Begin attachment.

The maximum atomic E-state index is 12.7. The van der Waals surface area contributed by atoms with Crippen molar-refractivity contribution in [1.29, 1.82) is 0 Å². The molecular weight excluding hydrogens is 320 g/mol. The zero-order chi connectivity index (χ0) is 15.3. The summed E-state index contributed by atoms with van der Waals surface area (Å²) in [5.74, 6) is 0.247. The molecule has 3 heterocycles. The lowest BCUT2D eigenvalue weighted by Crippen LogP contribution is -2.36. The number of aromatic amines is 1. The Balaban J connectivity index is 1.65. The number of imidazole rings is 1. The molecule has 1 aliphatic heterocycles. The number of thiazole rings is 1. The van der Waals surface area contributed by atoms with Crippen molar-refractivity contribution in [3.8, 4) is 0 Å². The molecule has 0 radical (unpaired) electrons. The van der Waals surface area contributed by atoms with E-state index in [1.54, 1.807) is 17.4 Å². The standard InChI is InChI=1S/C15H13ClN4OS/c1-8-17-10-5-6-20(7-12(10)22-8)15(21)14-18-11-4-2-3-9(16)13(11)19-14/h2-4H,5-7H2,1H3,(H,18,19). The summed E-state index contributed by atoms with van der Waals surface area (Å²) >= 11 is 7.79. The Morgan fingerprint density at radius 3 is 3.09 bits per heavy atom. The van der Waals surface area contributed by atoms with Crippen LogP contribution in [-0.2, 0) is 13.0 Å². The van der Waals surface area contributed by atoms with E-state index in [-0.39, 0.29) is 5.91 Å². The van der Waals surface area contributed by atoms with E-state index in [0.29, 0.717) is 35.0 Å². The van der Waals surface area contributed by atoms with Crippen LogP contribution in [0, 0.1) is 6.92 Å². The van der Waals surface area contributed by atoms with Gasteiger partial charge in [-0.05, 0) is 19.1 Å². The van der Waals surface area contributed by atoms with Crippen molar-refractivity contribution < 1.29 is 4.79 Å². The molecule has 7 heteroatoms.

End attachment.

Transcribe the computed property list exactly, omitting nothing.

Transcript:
The maximum atomic E-state index is 12.7. The van der Waals surface area contributed by atoms with Crippen molar-refractivity contribution in [1.29, 1.82) is 0 Å². The molecular weight excluding hydrogens is 320 g/mol. The zero-order chi connectivity index (χ0) is 15.3. The summed E-state index contributed by atoms with van der Waals surface area (Å²) in [5.74, 6) is 0.247. The molecule has 3 heterocycles. The lowest BCUT2D eigenvalue weighted by Crippen LogP contribution is -2.36. The number of aromatic amines is 1. The Balaban J connectivity index is 1.65. The number of imidazole rings is 1. The molecule has 1 aliphatic heterocycles. The number of thiazole rings is 1. The van der Waals surface area contributed by atoms with Crippen molar-refractivity contribution in [3.8, 4) is 0 Å². The molecule has 0 radical (unpaired) electrons. The van der Waals surface area contributed by atoms with E-state index in [1.54, 1.807) is 17.4 Å². The standard InChI is InChI=1S/C15H13ClN4OS/c1-8-17-10-5-6-20(7-12(10)22-8)15(21)14-18-11-4-2-3-9(16)13(11)19-14/h2-4H,5-7H2,1H3,(H,18,19). The summed E-state index contributed by atoms with van der Waals surface area (Å²) >= 11 is 7.79. The Morgan fingerprint density at radius 3 is 3.09 bits per heavy atom. The van der Waals surface area contributed by atoms with Crippen LogP contribution in [-0.2, 0) is 13.0 Å². The van der Waals surface area contributed by atoms with E-state index in [-0.39, 0.29) is 5.91 Å². The van der Waals surface area contributed by atoms with E-state index in [0.29, 0.717) is 35.0 Å². The van der Waals surface area contributed by atoms with Crippen LogP contribution in [0, 0.1) is 6.92 Å². The van der Waals surface area contributed by atoms with Gasteiger partial charge in [-0.05, 0) is 19.1 Å². The van der Waals surface area contributed by atoms with Crippen molar-refractivity contribution < 1.29 is 4.79 Å². The molecule has 7 heteroatoms.